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Hybrid Event: Introducing 10 Million Names

February 12, 2024

Join us virtually or in-person in Boston! Hear from Dr. Vincent Brown, Dr. Kendra Field, and Dr. Kerri Greenidge, members of the 10 Million Names scholars council, as they share histories and legacies of slavery in New England, the ongoing research of the 10 Million Names project, and ways to get involved.

Free Video: Finding Enslaved African American Ancestors in New England

Recorded February 1, 2024

Cities like Boston and Newport were important ports for the transatlantic slave trade, with ships bringing enslaved Africans to be sold throughout the colonies. While slavery had largely disappeared in New England by the early 19th century, the legacy of this institution had a lasting impact on the region's economic and social development.

Why Is this Project Important?

People want to know where they came from. Knowing the names, origins, and life stories of one’s ancestors can be life-changing.

Click the play button on the left to watch a video presentation about the 10 Million Names Project and the impact that this research will have on African American family history.

 

Dorothy Tucker speaking with Lindsay Fulton

About 10 Million Names

From Kendra Taira Field, Ph.D., the Chief Historian of 10 Million Names. In this article, Dr. Field writes about 10 Million Names from a historical perspective.

Introducing Richard Cellini, Founding Executive Director of 10 Million Names

Richard Cellini is the Founding Director of the 10 Million Names Project. He is also the Director of the Harvard Slavery Remembrance Program. Previously, he founded and led the Georgetown Memory Project, an independent research initiative that identified more than 10,000 descendants of enslaved people.

Henry Louis Gates, Jr.

Henry Louis Gates, Jr., host of the popular PBS series Finding Your Roots, and a member of the 10 Million Names Advisory Board, discusses the impact and importance of the project.

Gates has produced and hosted an array of documentary films. The Black Church (PBS) and Frederick Douglass: In Five Speeches (HBO), which he executive produced, each received Emmy nominations. His latest history series for PBS is Making Black America: Through the GrapevineFinding Your Roots, Gates’s groundbreaking genealogy and genetics series, has completed its ninth season on PBS and will return for a tenth season in 2024.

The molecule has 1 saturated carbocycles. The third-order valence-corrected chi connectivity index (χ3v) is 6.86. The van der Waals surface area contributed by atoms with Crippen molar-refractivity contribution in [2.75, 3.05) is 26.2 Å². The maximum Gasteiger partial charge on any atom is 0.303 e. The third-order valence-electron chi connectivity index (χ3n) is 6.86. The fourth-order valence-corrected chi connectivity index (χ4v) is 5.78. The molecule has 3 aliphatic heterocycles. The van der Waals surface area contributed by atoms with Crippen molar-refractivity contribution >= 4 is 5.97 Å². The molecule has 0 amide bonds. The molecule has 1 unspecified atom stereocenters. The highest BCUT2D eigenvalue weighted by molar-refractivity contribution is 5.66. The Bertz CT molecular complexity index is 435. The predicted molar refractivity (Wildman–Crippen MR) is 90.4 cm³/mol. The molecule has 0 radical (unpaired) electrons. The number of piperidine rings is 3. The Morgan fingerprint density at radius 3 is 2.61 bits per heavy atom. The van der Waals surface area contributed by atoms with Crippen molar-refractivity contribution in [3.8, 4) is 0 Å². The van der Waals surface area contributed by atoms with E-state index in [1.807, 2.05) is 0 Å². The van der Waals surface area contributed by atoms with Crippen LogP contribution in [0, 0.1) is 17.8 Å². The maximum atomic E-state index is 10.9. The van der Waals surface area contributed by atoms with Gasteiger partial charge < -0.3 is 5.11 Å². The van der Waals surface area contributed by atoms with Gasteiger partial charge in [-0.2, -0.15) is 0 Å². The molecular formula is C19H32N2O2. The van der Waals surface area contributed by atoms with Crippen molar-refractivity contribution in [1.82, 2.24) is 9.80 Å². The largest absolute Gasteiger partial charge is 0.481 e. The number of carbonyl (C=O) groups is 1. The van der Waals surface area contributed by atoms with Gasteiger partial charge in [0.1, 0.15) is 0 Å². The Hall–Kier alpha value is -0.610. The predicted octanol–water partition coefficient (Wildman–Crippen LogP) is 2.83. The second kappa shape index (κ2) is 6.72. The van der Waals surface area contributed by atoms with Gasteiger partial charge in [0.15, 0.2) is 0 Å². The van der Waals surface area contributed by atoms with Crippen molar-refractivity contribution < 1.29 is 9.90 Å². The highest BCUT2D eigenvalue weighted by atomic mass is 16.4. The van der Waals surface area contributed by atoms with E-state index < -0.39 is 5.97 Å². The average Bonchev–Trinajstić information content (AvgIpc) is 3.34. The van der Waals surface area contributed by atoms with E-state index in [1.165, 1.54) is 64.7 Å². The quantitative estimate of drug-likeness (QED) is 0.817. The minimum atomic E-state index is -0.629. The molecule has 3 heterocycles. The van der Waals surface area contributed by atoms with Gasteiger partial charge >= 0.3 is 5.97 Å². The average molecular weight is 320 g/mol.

Skip Gates headshot

Spotlight on Stories

Henry B. Freeman's Story

In the early 19th century, New Bedford provided many opportunities in the maritime industry that appealed to formerly enslaved people across the Diaspora. Joining the crew of a whaling ship was especially attractive, as the long voyages at sea could help formerly enslaved men avoid recapture. One such crew member was Henry B. Freeman. Born in Smithfield, North Carolina, he arrived in New Bedford during the 1830s.

Cato Freedom's Story

A soldier in the Revolutionary War, Cato Freedom applied for an Army pension in the 1820s. The documentation from his application provides rare first hand insight into the post-war life of a Black Revolutionary soldier.

Common Myths

Common Myths About Slavery in America

by Meaghan E.H. Siekman, PhD

After many years of studying enslaved ancestors, I have identified a number of common myths about slavery in America. This article counters those myths with facts. A clear understanding of the realities of the past is essential to navigating records and appreciating the historical context of our ancestors’ lives. Knowledge about the history of slavery can also lay the framework for better insight into many of our current legal and social systems.

MYTH: “There were very few free Black people in the South.”

By examining laws in the South, a different story emerges about the number of free people of color who lived in the region prior to emancipation. Laws are proposed and enacted in response to perceived problems, and laws that restricted the rights of free people of color suggest the existence of a substantial free Black population.

Read more about this, and other myths about slavery in America.

10 Million Names in the News